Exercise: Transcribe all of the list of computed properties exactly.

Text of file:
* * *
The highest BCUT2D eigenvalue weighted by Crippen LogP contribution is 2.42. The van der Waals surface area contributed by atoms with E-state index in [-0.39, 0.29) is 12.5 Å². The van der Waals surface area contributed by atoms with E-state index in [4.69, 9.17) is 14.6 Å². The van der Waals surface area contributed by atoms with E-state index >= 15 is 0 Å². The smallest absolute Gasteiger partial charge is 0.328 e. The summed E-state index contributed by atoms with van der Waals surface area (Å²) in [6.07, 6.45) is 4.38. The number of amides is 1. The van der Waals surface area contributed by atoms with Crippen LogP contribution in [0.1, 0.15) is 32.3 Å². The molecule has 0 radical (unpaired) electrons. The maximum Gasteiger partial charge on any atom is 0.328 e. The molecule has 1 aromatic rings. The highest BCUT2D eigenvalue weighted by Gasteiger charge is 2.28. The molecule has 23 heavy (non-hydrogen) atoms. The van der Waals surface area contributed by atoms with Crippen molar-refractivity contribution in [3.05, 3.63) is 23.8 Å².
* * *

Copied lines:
The highest BCUT2D eigenvalue weighted by Crippen LogP contribution is 2.42. The van der Waals surface area contributed by atoms with E-state index in [-0.39, 0.29) is 12.5 Å². The van der Waals surface area contributed by atoms with E-state index in [4.69, 9.17) is 14.6 Å². The van der Waals surface area contributed by atoms with E-state index >= 15 is 0 Å². The smallest absolute Gasteiger partial charge is 0.328 e. The summed E-state index contributed by atoms with van der Waals surface area (Å²) in [6.07, 6.45) is 4.38. The number of amides is 1. The van der Waals surface area contributed by atoms with Crippen LogP contribution in [0.1, 0.15) is 32.3 Å². The molecule has 0 radical (unpaired) electrons. The maximum Gasteiger partial charge on any atom is 0.328 e. The molecule has 1 aromatic rings. The highest BCUT2D eigenvalue weighted by Gasteiger charge is 2.28. The molecule has 23 heavy (non-hydrogen) atoms. The van der Waals surface area contributed by atoms with Crippen molar-refractivity contribution in [3.05, 3.63) is 23.8 Å².